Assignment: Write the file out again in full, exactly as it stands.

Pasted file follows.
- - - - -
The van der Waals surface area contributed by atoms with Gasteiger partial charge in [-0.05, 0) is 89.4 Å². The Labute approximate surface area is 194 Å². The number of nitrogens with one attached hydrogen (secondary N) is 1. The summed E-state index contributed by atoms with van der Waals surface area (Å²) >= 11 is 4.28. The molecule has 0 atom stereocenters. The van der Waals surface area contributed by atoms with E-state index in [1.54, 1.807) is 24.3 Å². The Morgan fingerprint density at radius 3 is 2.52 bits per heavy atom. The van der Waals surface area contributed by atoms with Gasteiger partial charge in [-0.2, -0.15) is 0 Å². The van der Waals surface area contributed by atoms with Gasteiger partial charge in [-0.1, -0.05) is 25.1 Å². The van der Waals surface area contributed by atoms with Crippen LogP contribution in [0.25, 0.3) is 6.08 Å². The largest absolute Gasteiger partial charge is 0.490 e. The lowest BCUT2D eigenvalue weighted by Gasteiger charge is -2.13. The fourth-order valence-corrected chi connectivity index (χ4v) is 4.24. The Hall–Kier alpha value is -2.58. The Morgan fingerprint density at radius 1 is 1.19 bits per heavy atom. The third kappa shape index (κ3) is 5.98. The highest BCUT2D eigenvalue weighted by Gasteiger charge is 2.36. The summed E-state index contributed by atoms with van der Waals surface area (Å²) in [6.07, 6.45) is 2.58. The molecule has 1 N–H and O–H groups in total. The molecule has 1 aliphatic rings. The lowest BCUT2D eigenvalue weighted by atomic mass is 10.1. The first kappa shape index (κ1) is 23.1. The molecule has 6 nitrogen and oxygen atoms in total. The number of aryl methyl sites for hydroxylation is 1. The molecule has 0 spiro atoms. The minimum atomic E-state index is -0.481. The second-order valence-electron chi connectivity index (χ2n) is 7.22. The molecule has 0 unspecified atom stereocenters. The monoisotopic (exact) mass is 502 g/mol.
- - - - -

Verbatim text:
The van der Waals surface area contributed by atoms with Gasteiger partial charge in [-0.05, 0) is 89.4 Å². The Labute approximate surface area is 194 Å². The number of nitrogens with one attached hydrogen (secondary N) is 1. The summed E-state index contributed by atoms with van der Waals surface area (Å²) >= 11 is 4.28. The molecule has 0 atom stereocenters. The van der Waals surface area contributed by atoms with E-state index in [1.54, 1.807) is 24.3 Å². The Morgan fingerprint density at radius 3 is 2.52 bits per heavy atom. The van der Waals surface area contributed by atoms with Gasteiger partial charge in [-0.2, -0.15) is 0 Å². The van der Waals surface area contributed by atoms with Gasteiger partial charge in [-0.1, -0.05) is 25.1 Å². The van der Waals surface area contributed by atoms with Crippen LogP contribution in [0.25, 0.3) is 6.08 Å². The largest absolute Gasteiger partial charge is 0.490 e. The lowest BCUT2D eigenvalue weighted by Gasteiger charge is -2.13. The fourth-order valence-corrected chi connectivity index (χ4v) is 4.24. The Hall–Kier alpha value is -2.58. The Morgan fingerprint density at radius 1 is 1.19 bits per heavy atom. The third kappa shape index (κ3) is 5.98. The highest BCUT2D eigenvalue weighted by Gasteiger charge is 2.36. The summed E-state index contributed by atoms with van der Waals surface area (Å²) in [6.07, 6.45) is 2.58. The molecule has 1 N–H and O–H groups in total. The molecule has 1 aliphatic rings. The lowest BCUT2D eigenvalue weighted by atomic mass is 10.1. The first kappa shape index (κ1) is 23.1. The molecule has 6 nitrogen and oxygen atoms in total. The number of aryl methyl sites for hydroxylation is 1. The molecule has 0 spiro atoms. The minimum atomic E-state index is -0.481. The second-order valence-electron chi connectivity index (χ2n) is 7.22. The molecule has 0 unspecified atom stereocenters. The monoisotopic (exact) mass is 502 g/mol.